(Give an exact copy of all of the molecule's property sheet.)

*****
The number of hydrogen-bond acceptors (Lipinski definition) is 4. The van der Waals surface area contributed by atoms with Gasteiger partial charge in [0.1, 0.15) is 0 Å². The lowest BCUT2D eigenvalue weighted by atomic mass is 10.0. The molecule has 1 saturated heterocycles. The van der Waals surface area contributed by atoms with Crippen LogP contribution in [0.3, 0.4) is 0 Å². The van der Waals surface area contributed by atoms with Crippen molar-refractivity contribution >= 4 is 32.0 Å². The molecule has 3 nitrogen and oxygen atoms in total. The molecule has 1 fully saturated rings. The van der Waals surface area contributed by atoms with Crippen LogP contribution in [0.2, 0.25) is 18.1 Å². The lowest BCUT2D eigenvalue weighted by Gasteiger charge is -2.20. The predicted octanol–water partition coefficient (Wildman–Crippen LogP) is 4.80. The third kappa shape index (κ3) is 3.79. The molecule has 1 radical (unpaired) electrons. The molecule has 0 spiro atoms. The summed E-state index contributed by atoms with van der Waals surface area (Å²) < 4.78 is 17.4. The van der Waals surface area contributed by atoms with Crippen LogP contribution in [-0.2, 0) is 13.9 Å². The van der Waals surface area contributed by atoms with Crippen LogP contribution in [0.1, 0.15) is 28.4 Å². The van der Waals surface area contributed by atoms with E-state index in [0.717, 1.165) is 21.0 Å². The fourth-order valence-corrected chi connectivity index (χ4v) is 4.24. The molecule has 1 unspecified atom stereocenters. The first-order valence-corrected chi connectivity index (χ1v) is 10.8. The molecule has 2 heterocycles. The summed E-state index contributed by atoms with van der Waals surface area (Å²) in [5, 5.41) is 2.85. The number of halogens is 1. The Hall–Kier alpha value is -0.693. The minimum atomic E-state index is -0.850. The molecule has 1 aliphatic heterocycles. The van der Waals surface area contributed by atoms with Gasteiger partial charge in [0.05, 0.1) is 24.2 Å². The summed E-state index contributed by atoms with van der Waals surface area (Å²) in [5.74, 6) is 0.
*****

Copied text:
The number of hydrogen-bond acceptors (Lipinski definition) is 4. The van der Waals surface area contributed by atoms with Gasteiger partial charge in [0.1, 0.15) is 0 Å². The lowest BCUT2D eigenvalue weighted by atomic mass is 10.0. The molecule has 1 saturated heterocycles. The van der Waals surface area contributed by atoms with Crippen LogP contribution in [0.3, 0.4) is 0 Å². The van der Waals surface area contributed by atoms with Crippen molar-refractivity contribution >= 4 is 32.0 Å². The molecule has 3 nitrogen and oxygen atoms in total. The molecule has 1 fully saturated rings. The van der Waals surface area contributed by atoms with Crippen LogP contribution in [0.2, 0.25) is 18.1 Å². The lowest BCUT2D eigenvalue weighted by Gasteiger charge is -2.20. The predicted octanol–water partition coefficient (Wildman–Crippen LogP) is 4.80. The third kappa shape index (κ3) is 3.79. The molecule has 1 radical (unpaired) electrons. The molecule has 0 spiro atoms. The summed E-state index contributed by atoms with van der Waals surface area (Å²) < 4.78 is 17.4. The van der Waals surface area contributed by atoms with Crippen LogP contribution in [-0.2, 0) is 13.9 Å². The van der Waals surface area contributed by atoms with Crippen LogP contribution in [0.1, 0.15) is 28.4 Å². The van der Waals surface area contributed by atoms with E-state index in [0.717, 1.165) is 21.0 Å². The fourth-order valence-corrected chi connectivity index (χ4v) is 4.24. The molecule has 1 unspecified atom stereocenters. The first-order valence-corrected chi connectivity index (χ1v) is 10.8. The molecule has 2 heterocycles. The summed E-state index contributed by atoms with van der Waals surface area (Å²) in [5, 5.41) is 2.85. The number of halogens is 1. The Hall–Kier alpha value is -0.693. The minimum atomic E-state index is -0.850. The molecule has 1 aliphatic heterocycles. The van der Waals surface area contributed by atoms with Gasteiger partial charge in [0.05, 0.1) is 24.2 Å². The summed E-state index contributed by atoms with van der Waals surface area (Å²) in [5.74, 6) is 0.